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ES Highlights

February 9th, 2012

Young Children Are Starting Smart at RIS Creative Academy – by Sharon L. Ronen, M.Ed.


In a bright, comfortable preschool classroom, a small group of students is gathered around a child-sized table.  “I’m making a book!” exclaims Nina, as she shuffles and puts in order pages containing her own writing and illustrations.  Her teacher sits beside her and says enthusiastically, “Tell me about your book, Nina!”  As Nina launches into her description, her peers are busily working on projects of their own, some of them block architects making decisions on elaborate building designs, others delegating roles and negotiating about materials they need for their dramatic play scenario. 

An observer passing through might not immediately discern the sophisticated concepts being tackled by the brains of these earnest 4-year-olds.  However, their classroom is designed based on research conducted over the past 20 years – revealing compelling evidence about how the brains of very young children can be stimulated for optimal growth and development.  The human brain is the most immature of all organs at birth; however, when a child is born her brain typically contains trillions of neurons and synapses.  The child’s brain development, which began in utero, continues with an ongoing process of wiring and rewiring the neural connections.  New synapses between cells are constantly formed, while others are broken or pruned away.  Studies of neuroplasticity demonstrate that new synapses can grow and existing connections are strengthened when a child is provided with a rich and stimulating social-emotional environment that fosters exploration and creativity from a very young age.  It is crucial that developmentally appropriate experiences be provided to young children so that higher-level circuitry in their brains can expand, mature, and flourish. 

Learning communication skills and language lends a powerful example of how early experiences contribute to brain development.  The brain is ravenous for language stimulation during early childhood, and very young children who are given repeated exposure to words and are spoken to frequently by their parents and caregivers are being set up for success – their brains are building neural circuitry that will enable them to learn more complex words and increase their vocabulary later on (Huttenlocher et al., 2002, also Hart & Risley, 1995).  However, research does not suggest drilling children in alphabet chants or using flash cards to promote rote memorization of letters and words.  Rather, it reinforces the principles of brain-based learning and developmentally appropriate practice: children learn language and concepts best in the context of meaningful, day-to-day interactions.  For optimal learning children must have active conversations about what they are experiencing – what they do, what they think, the ways in which they respond to the world, and the stimuli to which they decide to pay attention.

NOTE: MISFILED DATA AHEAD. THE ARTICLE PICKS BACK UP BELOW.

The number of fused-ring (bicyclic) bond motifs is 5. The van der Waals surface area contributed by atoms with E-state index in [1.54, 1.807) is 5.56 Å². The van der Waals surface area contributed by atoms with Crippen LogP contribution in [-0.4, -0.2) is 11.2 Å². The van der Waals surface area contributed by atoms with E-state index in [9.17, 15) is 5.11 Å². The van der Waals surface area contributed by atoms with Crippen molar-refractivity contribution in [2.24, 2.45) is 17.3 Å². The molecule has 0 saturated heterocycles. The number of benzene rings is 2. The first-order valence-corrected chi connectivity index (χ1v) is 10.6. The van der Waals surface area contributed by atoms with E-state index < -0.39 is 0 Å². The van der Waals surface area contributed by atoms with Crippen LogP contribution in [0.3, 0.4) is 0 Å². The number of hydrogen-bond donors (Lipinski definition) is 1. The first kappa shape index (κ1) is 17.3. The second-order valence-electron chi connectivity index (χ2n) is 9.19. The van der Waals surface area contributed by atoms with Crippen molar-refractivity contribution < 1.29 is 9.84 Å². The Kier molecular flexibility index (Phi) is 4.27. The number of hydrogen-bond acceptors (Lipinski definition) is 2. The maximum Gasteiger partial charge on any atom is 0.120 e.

The RIS Creative Academy puts this cutting-edge research into action – by providing brain-based teaching and learning through a holistic approach, one that takes into account the whole child and their developmental needs as an experiential learner.  Instruction is not teacher-centered; rather, teachers help their young students seek, discover, and understand the meaning of new information.  As a result, children who attend the RIS Creative Academy develop skills across a range of intelligences – logical/mathematical, interpersonal, intrapersonal, musical, linguistic, bodily/kinesthetic, spatial, and naturalist (Gardner & Moran, 2006).  This strong and unique foundation will prepare Creative Academy students to successfully reason with, reflect on, and respond to the world around them – first as young scholars and ultimately as adults. 


Gardner, H., & Moran, S. (2006).  The science of Multiple Intelligences theory: A response to Lynn Waterhouse.  Educational Psychologist, Volume 41, Issue 4, Fall 2006, pp. 227–232.

Hart, B., & Risley, R. T. (1995).  Meaningful differences in the everyday experience of young American children.  Baltimore: Paul H. Brookes.

Huttenlocher, J., Vasilyeva, M., Cymerman, E., & Levine, S. (2002). Language input and child syntax. Cognitive Psychology, 45, 337-374.


Ms. Toni Boush
Elementary School Principal

Archived News:
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